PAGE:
LARNE principals have welcomed the Government’s decision to provide a major funding boost for schools that will avoid the need for hundreds of job losses.
Last week, the Larne Times reported that local schools were facing teacher redundancies as a result of multi-million pound cuts to the school budget.
But the Stormont Executive has since announced that an extra £120m of funding will be going into the schools budget over the coming three years, helping to plug the massive shortfall the Department of Education has been forced to deal with.
And while Larne Grammar School principal John Wilson said the cash windfall would relieve a lot of pressure in the short term, he warned that it would not be enough to completely erase the financial difficulties schools are facing.
“This extra £120m will certainly have a big impact on the budget deficit and will save many jobs in schools across Northern Ireland, which is undoubtedly good news,” he added.
“However, schools are still facing a substantial reduction in funding over the next few years. That, coupled with rising costs, means schools will have to contend with significant financial pressures in coming years.”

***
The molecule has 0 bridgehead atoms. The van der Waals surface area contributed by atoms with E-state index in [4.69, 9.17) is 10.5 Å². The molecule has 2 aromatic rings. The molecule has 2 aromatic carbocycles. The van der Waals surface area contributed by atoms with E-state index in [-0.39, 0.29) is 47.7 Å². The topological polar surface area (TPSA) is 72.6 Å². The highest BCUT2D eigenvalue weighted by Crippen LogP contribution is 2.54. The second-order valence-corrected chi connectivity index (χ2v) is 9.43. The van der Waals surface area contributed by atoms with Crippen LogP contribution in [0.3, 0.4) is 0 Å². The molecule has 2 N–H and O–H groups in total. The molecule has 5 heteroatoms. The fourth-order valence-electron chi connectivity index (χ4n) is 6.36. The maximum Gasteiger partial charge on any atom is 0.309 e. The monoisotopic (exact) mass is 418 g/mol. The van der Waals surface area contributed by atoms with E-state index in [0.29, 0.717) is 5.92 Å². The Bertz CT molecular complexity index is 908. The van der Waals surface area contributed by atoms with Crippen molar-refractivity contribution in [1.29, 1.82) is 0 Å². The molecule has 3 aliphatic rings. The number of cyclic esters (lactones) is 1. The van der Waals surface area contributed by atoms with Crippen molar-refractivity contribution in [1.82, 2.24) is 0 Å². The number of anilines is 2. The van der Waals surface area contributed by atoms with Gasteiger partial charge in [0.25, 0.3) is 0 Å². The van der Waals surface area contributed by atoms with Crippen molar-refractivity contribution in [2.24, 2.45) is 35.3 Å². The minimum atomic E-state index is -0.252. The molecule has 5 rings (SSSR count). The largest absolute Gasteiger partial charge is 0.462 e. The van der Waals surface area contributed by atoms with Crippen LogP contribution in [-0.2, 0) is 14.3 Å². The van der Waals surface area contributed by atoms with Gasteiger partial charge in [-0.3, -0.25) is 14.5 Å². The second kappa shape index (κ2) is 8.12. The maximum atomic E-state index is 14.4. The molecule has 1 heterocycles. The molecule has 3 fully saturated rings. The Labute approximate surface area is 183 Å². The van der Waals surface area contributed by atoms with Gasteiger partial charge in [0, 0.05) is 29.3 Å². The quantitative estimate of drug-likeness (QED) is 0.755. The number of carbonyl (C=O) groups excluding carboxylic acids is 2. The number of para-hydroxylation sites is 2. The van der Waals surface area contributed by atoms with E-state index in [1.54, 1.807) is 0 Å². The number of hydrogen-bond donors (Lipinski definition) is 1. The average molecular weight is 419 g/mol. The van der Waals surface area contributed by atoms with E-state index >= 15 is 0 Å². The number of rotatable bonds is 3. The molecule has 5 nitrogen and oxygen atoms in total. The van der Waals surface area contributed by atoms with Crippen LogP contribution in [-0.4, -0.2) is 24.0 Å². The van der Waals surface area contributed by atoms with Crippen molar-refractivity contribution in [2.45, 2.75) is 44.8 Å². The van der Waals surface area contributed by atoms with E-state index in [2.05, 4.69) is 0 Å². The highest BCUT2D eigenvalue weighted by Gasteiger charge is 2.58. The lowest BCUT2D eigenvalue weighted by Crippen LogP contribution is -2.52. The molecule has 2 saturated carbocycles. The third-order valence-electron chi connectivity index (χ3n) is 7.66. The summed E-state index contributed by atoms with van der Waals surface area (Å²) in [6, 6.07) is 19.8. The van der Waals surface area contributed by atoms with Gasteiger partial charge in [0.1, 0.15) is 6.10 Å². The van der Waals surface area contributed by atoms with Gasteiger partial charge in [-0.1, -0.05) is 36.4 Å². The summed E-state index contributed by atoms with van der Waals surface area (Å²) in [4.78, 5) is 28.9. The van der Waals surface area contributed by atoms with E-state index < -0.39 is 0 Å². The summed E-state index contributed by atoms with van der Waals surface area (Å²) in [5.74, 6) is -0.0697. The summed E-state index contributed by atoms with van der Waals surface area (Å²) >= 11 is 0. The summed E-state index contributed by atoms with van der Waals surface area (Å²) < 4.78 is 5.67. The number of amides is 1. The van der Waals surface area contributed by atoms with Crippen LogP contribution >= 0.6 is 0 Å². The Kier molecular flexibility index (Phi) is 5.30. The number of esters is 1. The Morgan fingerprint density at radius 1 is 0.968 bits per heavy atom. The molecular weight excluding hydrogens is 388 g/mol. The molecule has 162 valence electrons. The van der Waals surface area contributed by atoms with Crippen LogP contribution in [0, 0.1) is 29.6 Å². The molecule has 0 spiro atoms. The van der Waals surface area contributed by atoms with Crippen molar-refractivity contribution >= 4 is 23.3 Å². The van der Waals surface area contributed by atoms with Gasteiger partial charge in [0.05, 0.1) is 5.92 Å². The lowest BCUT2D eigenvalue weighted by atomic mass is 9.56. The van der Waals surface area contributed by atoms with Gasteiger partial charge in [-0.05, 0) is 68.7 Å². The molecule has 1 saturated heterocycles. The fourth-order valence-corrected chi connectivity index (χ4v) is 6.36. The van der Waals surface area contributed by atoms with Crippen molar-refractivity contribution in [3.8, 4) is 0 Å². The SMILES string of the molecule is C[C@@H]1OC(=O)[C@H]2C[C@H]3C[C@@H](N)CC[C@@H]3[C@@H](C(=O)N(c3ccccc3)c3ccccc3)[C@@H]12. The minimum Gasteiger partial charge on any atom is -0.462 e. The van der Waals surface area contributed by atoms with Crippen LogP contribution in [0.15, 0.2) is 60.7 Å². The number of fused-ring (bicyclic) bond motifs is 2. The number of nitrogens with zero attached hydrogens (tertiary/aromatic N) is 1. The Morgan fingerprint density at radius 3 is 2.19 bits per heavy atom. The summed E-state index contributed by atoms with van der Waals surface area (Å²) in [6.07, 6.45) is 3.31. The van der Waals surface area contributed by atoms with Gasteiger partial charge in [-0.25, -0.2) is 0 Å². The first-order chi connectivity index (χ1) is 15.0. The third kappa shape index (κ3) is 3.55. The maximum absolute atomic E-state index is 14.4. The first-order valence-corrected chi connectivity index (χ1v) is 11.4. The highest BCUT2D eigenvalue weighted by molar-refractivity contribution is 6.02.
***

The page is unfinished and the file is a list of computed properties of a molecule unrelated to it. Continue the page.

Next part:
Mr Wilson also said it was “utterly deplorable” that teaching staff had spent months with the threat of job losses hanging over their heads.
“Teachers have been extremely anxious for some time now about the effects the budget cuts were going to have, and while they have now been given a reprieve, it came very late in the day. Some schools will have already informed staff that they are to be made redundant and I feel sorry for these people, as they will have gone through a lot of stress and mental anguish as a result.”
Larne High School principal John Armstrong - who last week predicted that he would be forced to axe at least half-a-dozen teachers due to planned budget cuts - said he was “very pleased” with the Government’s decision.
“There has been strong lobbying from schools against the cuts to our budget and it looks like it has paid off. This funding boost will avoid the need for teacher redundancies and other drastic reductions at schools across Northern Ireland.
“I suppose one positive thing that came out of this whole situation was that it made schools think more strategically about how they were spending their money. There are still rough economic waters ahead and schools will have no choice but to tighten their belts if they want to stay afloat,” Mr Armstrong added.